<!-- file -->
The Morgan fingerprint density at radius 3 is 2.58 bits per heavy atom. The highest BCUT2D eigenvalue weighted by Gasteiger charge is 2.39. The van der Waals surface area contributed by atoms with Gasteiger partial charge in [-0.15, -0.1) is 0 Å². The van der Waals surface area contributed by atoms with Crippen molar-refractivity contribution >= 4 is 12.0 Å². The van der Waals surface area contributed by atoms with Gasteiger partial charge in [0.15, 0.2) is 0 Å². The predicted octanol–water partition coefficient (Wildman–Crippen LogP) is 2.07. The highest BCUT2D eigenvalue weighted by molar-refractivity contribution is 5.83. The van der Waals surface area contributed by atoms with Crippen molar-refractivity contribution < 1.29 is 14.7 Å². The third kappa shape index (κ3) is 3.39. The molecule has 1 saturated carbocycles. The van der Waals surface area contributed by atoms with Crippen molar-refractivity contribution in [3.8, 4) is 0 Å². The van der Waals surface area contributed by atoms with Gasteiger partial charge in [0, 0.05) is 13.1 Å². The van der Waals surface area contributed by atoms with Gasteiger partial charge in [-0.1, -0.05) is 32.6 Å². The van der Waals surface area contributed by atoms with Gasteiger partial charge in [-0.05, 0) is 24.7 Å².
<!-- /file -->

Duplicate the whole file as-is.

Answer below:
The Morgan fingerprint density at radius 3 is 2.58 bits per heavy atom. The highest BCUT2D eigenvalue weighted by Gasteiger charge is 2.39. The van der Waals surface area contributed by atoms with Gasteiger partial charge in [-0.15, -0.1) is 0 Å². The van der Waals surface area contributed by atoms with Crippen molar-refractivity contribution >= 4 is 12.0 Å². The van der Waals surface area contributed by atoms with Gasteiger partial charge in [0.15, 0.2) is 0 Å². The predicted octanol–water partition coefficient (Wildman–Crippen LogP) is 2.07. The highest BCUT2D eigenvalue weighted by molar-refractivity contribution is 5.83. The van der Waals surface area contributed by atoms with Crippen molar-refractivity contribution < 1.29 is 14.7 Å². The third kappa shape index (κ3) is 3.39. The molecule has 1 saturated carbocycles. The van der Waals surface area contributed by atoms with Crippen molar-refractivity contribution in [3.8, 4) is 0 Å². The van der Waals surface area contributed by atoms with Gasteiger partial charge in [0, 0.05) is 13.1 Å². The van der Waals surface area contributed by atoms with Gasteiger partial charge in [-0.1, -0.05) is 32.6 Å². The van der Waals surface area contributed by atoms with Gasteiger partial charge in [-0.05, 0) is 24.7 Å².